The most recent episode of The Ask Mr. DNS Podcast offers up some disturbing corroborating evidence as to the extent of DNS filtering and outright blocking occurring in China. VeriSign's Matt Larson and InfoBlox's Cricket Liu, who co-host the geeky yet engaging and extremely informative show, held a roundtable discussion including technical experts from dynamic name service providers (better known as “managed DNS” services) DynDNS, TZO, No-IP, and DotQuad, as well as Google and Comcast.
After recalling the recent episode where queries to Net Nod's instance of the i root were intercepted and tampered with resulting in incorrect responses being returned inside and outside of China for facebook.com and other websites, Larson posed the question whether others were having similar experiences. (NB: Net Nod's i-root server instance in Beijing is still shut down, as their CEO has apparently stated it is not possible to offer authoritative root service in China) Unfortunately, several of the managed DNS services providers answered affirmatively.
TZO's CTO, Eric McIntyre, stated how their dynamic DNS service devices they sell in partnership with equipment manufactures like Cisco and HP would not resolve in China due to blocking. Rather than block specific domains that may be hosting objectionable content, blocking is occurring in wholesale manner, making it impossible for TZO to offer DNS resolution services in China. DynDNS and No-IP acknowledged their services were blocked as well. DynDNS CEO Jeremy Hitchcock lamented that any domain should be globally reachable, but that this was not the case in China and that DynDNS had been blocked there for years. Interestingly, both McIntyre and Hitchcock said that other services they offer do work in China, highlighting China's focus on DNS resolution services.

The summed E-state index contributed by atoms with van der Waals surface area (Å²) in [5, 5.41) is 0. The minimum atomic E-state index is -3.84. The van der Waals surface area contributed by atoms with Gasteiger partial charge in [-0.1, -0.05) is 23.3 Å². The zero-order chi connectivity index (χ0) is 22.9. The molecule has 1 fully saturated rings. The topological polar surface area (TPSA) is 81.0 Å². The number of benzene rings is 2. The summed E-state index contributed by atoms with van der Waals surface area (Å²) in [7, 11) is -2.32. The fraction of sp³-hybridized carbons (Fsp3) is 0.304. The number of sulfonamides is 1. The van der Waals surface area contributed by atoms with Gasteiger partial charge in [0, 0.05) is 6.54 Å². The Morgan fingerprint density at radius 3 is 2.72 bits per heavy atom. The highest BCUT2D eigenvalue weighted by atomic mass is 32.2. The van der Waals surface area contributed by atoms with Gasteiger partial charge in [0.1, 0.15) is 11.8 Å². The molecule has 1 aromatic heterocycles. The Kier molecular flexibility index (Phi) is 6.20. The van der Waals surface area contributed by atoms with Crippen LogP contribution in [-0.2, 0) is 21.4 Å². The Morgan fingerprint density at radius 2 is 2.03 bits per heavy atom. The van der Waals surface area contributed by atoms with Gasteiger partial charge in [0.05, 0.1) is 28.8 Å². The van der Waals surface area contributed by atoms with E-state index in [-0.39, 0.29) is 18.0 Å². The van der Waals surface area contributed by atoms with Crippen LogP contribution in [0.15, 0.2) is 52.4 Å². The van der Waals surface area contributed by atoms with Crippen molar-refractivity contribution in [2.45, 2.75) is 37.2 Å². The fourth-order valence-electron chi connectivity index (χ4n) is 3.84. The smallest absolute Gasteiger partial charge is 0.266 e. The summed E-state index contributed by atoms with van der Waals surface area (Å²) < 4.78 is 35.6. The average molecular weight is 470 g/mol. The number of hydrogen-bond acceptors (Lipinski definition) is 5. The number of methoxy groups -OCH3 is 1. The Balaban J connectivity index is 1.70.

Showing the growing scope and transborder implications of the problem, Google's Thomas Stromberg, developer of the supercool Namebench tool that allows a user to investigate DNS queries and responses, said he has seen spurious DNS query results in numerous locations. He noted that in Malaysia (where, as of 2007, the government has promised Internet companies it would not censor the Internet), he observed a secondary nameserver giving errant DNS responses for popular websites. The nameserver happened to be located in China.
All in all, the discussion provided much needed detail about the arbitrariness with which DNS filtering and blocking is implemented. Such openness and information from the technical community is crucial. Particularly as the governance pressure mounts in various camps to challenge countries in forums like the WTO for failure to meet their trade obligations.